A film that is all about growing up and finding yourself, We Are the Best! is about two 13-year-olds who are left out by their peers because they have a love for all things punk rock. The film is set in Stockholm in 1982 and offers a glimpse of a Sweden that was confident and changing. It embodies a certain time in Sweden that was a real age of innocence in many ways, as the country was to be rocked four years later when beloved Prime Minister Olof Palme was assassinated. Sweden was not deeply involved in the Cold War and this projected a kind of calmness that was not present in many other parts of Europe. The film gives you an idea of what Stockholm was like in the 1980s, and how many people during that time were ‘finding themselves’.
Winner of the Palme d’Or at the Cannes Film Festival in 2017, The Square illustrates the best of current Swedish filmmaking and is set in prestigious Stockholm social circles. The story is about an art curator and gallery manager whose life seems to take a number of strange turns. The gallery is housed in Stockholm’s Royal Palace and much of the film is shot in the city. It puts a degree of focus on life among the cultural elite of Stockholm, as well as showcasing the Swedes’ sense of humour and their love of the absurd. In watching The Square, you’ll learn more about modern Swedish culture and Stockholm’s quirks.
One of the best-known films set in Stockholm, The Girl With the Dragon Tattoo is based on the book by Stieg Larsson, which gripped Sweden before becoming hugely popular across the world. There have been two films made, with the 2009 version in Swedish and the 2011 version filmed in English. The 2009 version arguably best captures Stockholm, showing a great deal of Sodermalm, the coolest and most vibrant neighbourhood in Stockholm. It is perhaps one of the best films for showing how and where many Stockholmers live.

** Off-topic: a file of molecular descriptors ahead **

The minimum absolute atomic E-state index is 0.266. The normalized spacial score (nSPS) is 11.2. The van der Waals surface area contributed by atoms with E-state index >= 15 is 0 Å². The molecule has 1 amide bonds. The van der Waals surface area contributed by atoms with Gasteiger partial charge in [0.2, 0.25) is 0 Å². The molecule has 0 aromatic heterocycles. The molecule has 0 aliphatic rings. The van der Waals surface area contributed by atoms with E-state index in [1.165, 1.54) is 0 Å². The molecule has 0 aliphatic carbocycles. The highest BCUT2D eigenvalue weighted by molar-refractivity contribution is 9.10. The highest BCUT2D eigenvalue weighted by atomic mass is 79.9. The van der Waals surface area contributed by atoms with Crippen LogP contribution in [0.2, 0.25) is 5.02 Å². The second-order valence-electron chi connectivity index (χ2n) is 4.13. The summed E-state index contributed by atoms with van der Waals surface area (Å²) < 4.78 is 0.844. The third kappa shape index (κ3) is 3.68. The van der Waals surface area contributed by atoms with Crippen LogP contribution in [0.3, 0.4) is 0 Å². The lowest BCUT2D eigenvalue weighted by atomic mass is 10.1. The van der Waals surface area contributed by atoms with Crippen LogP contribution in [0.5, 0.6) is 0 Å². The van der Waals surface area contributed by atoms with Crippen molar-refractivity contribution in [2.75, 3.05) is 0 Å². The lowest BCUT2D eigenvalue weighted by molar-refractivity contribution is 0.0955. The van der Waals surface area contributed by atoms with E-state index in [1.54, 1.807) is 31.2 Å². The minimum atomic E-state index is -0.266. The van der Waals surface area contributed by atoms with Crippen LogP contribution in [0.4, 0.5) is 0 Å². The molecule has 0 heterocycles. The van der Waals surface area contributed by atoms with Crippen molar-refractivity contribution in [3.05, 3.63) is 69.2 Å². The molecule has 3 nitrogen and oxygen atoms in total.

Similarly to The Girl With the Dragon Tattoo, Let the Right One In helps you see parts of the city where people live and spend time, with the city as a backdrop rather than a prop. Let the Right One In is based on a book and set in Blackeberg, a suburb of Stockholm where many commuters live. It shows much of this area, including restaurants and its school. The story is about vampires, but in many ways reflects upon issues that affect many Stockholmers, including loneliness and the quest for friendship. Another movie illustrating how quality filmmaking is coming out of Sweden. Bear in mind, it is quite scary.
The Prize is based around one of Stockholm’s many gifts to the world and one that brings the crème de la crème of the scientific and literary world to Stockholm every year: the Nobel Prize. It features a number of stars, including Paul Newman and Elke Sommer, as they solve a spy mystery revolving around the Nobel Prize banquet. It’s a film that captures how important the Nobel Prize is to Stockholm while also being very entertaining. It will make you want to visit the Nobel Museum in Gamla Stan, which, like the film, is both fun and informative. You can even visit the farm where Gustav Nobel, the founder of the prize, perfected dynamite.
This film is essentially a love letter to the city of Stockholm. Unlike The Girl with the Dragon Tattoo or Let the Right One In, Stockholm My Love focuses on the city, rather than just using it as a backdrop. The film is about an academic who visits Stockholm to give a lecture but ends up silently walking around its streets, the camera panning out, offering beautiful views and allowing the city to speak in the main character’s stead. The city gleams and shines as the academic goes on her journey, which captures just how stunning the city is.
Another spy movie, set during the final year of World War I, exploring Stockholm’s status as a neutral country, as well as the role Sweden played during the war. The main story is about two spies falling in love in Sweden’s capital and, owing to the fact it was released in 1937, provides a rare insight into the way Stockholm was perceived in the 1930s. A fascinating film that captures Stockholm in a particularly interesting and intense historical time.
Winner of the 1949 Academy Award for Best Short Subject, Symphony of a City explores both the city as well as the people who live in it. Its Swedish title, Manniskor i stad, means ‘people in the city’ and features a number of interviews with regular Stockholmers who talk about the city and give an amazing glimpse into what Sweden was like just after World War II. It also gives you the chance to see how much has changed in Stockholm since then, as well as what has stayed the same.